4. Amen, Charlotte! I haven't read the Twilight books, but I did see one of the movies, and I can completely understand why the series is so beloved.

    Anything that can touch and move that many people definitely has value. (I suppose, to be fair, that means I have to say the same thing about 50 Shades. Even so.)

    And I love the fact that you were able to turn this post into a feminist statement!

    Hugs to you!

    ReplyDelete
  5. Charlotte, have you ever considered writing something for the Times Literary Supplement (literary newsletter of the The Times of London)? I've subscribed every since the TLS wooed Canadian academics with a ridiculously low subscription rate. (I don't know how it pays for postage.) It's intimidating, I admit.

    However, the time seems ripe for a discussion of romance as a despised literary genre in a journal like that. In a recent review in TLS, "romance" was described as the one genre that is still marginalized (mystery and sci-fi used to be despised too), probably because it is mostly written by and for women.

    A colleague of mine in the English Dep't of a university told me she likes Twilight, so you're not alone.

    Part of the reason I hesitate to read the series is because I know the culture of the Mormon author, Stephenie Meyer. I grew up in "Mormon country" (Utah & southern Idaho in the western U.S.), so I know that what seems like an exotic religion to outsiders is really very white-bread, traditional, and centred on large, male-dominanted families. It gave me mixed feelings when I was a 14-year-old getting serious marriage proposals (by 20, I was told, I would have lost my chance). Now I'm just glad I didn't get trapped in that lifestyle.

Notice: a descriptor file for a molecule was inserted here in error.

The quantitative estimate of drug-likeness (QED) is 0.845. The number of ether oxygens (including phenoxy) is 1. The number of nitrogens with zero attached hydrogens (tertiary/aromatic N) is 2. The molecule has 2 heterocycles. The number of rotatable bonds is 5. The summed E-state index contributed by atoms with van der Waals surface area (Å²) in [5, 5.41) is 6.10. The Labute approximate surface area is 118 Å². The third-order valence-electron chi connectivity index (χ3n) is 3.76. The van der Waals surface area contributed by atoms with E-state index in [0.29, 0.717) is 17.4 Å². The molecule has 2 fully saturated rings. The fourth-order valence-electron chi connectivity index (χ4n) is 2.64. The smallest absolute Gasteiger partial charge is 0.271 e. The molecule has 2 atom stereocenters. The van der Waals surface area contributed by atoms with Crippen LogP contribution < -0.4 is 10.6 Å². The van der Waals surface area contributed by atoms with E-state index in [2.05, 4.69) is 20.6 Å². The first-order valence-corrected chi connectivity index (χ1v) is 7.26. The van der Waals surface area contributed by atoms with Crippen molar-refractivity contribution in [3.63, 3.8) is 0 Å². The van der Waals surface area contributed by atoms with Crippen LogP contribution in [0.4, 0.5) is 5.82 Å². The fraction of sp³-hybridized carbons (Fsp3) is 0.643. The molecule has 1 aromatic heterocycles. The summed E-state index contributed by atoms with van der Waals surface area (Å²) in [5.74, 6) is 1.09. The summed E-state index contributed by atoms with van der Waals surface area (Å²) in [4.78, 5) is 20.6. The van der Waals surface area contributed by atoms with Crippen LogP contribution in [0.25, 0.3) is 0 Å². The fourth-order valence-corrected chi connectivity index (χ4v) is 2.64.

But I will definitely read Twilight some time (& maybe the rest of the series) so I can have something to say about it.

    ReplyDelete
  6. Lynn - that's the spirit! Also: yay, I am someone's idol!

    Shoshanna - you are totally cool. How could anyone feel bad about summat you've given the seal of approval?

    Jessi - I could not. Agree. More. It's bad enough when every poser out there puts down Twilight. But when an author does it...and in a way that suggests they could do SO much better...yeah, it's not attractive.

    And I will always defend the right of women to like what they like without shame or condemnation. It's ridiculous the amount of time society wastes on insulting women for doing the same things men do all the bloody time.

    Jo - woohoo!

    Lisabet - hee hee, that was crafty of me, wasn't it? But I do think it's true. It IS a feminist issue. We erotica writers have dealt with it for a long time - dismissal of our genre, and nose-turning-up at it because so much of it is written by women. It's the same thing with Twilight...and 50 Shades. And frankly, I'm tired of it!

    Jean - dear God no! I'm nowhere near good enough to write anything for something like that! But I do think you're right - the time is ripe for serious discussion and analysis of the genre, instead of just pompous comments about how silly it all is. I hope it happens more often, now!

    ReplyDelete